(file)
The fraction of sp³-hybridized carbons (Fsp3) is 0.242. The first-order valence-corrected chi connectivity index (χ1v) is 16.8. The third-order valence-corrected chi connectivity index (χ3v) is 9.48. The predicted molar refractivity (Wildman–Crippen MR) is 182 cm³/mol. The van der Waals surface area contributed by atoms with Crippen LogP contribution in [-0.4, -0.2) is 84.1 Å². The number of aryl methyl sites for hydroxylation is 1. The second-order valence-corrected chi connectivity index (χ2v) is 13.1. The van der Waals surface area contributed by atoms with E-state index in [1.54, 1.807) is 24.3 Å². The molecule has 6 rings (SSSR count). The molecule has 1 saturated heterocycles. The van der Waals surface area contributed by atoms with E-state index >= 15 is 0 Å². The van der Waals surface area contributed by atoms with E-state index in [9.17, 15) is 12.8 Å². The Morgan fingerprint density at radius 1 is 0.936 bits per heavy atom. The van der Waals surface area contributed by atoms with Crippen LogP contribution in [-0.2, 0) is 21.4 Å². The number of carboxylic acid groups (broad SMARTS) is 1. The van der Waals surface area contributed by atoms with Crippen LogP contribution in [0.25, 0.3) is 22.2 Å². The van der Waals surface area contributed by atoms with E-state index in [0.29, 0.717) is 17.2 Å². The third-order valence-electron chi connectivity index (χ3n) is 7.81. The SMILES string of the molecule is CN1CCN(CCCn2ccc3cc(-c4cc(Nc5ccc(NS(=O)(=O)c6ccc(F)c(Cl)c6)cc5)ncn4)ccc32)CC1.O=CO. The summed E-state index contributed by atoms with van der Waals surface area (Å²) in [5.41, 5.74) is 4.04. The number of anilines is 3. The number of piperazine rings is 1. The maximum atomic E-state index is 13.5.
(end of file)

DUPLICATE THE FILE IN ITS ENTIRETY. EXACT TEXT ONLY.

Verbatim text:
The fraction of sp³-hybridized carbons (Fsp3) is 0.242. The first-order valence-corrected chi connectivity index (χ1v) is 16.8. The third-order valence-corrected chi connectivity index (χ3v) is 9.48. The predicted molar refractivity (Wildman–Crippen MR) is 182 cm³/mol. The van der Waals surface area contributed by atoms with Crippen LogP contribution in [-0.4, -0.2) is 84.1 Å². The number of aryl methyl sites for hydroxylation is 1. The second-order valence-corrected chi connectivity index (χ2v) is 13.1. The van der Waals surface area contributed by atoms with E-state index in [1.54, 1.807) is 24.3 Å². The molecule has 6 rings (SSSR count). The molecule has 1 saturated heterocycles. The van der Waals surface area contributed by atoms with E-state index >= 15 is 0 Å². The van der Waals surface area contributed by atoms with E-state index in [9.17, 15) is 12.8 Å². The Morgan fingerprint density at radius 1 is 0.936 bits per heavy atom. The van der Waals surface area contributed by atoms with Crippen LogP contribution in [-0.2, 0) is 21.4 Å². The number of carboxylic acid groups (broad SMARTS) is 1. The van der Waals surface area contributed by atoms with Crippen LogP contribution in [0.25, 0.3) is 22.2 Å². The van der Waals surface area contributed by atoms with E-state index in [0.29, 0.717) is 17.2 Å². The third-order valence-electron chi connectivity index (χ3n) is 7.81. The SMILES string of the molecule is CN1CCN(CCCn2ccc3cc(-c4cc(Nc5ccc(NS(=O)(=O)c6ccc(F)c(Cl)c6)cc5)ncn4)ccc32)CC1.O=CO. The summed E-state index contributed by atoms with van der Waals surface area (Å²) in [5.41, 5.74) is 4.04. The number of anilines is 3. The number of piperazine rings is 1. The maximum atomic E-state index is 13.5.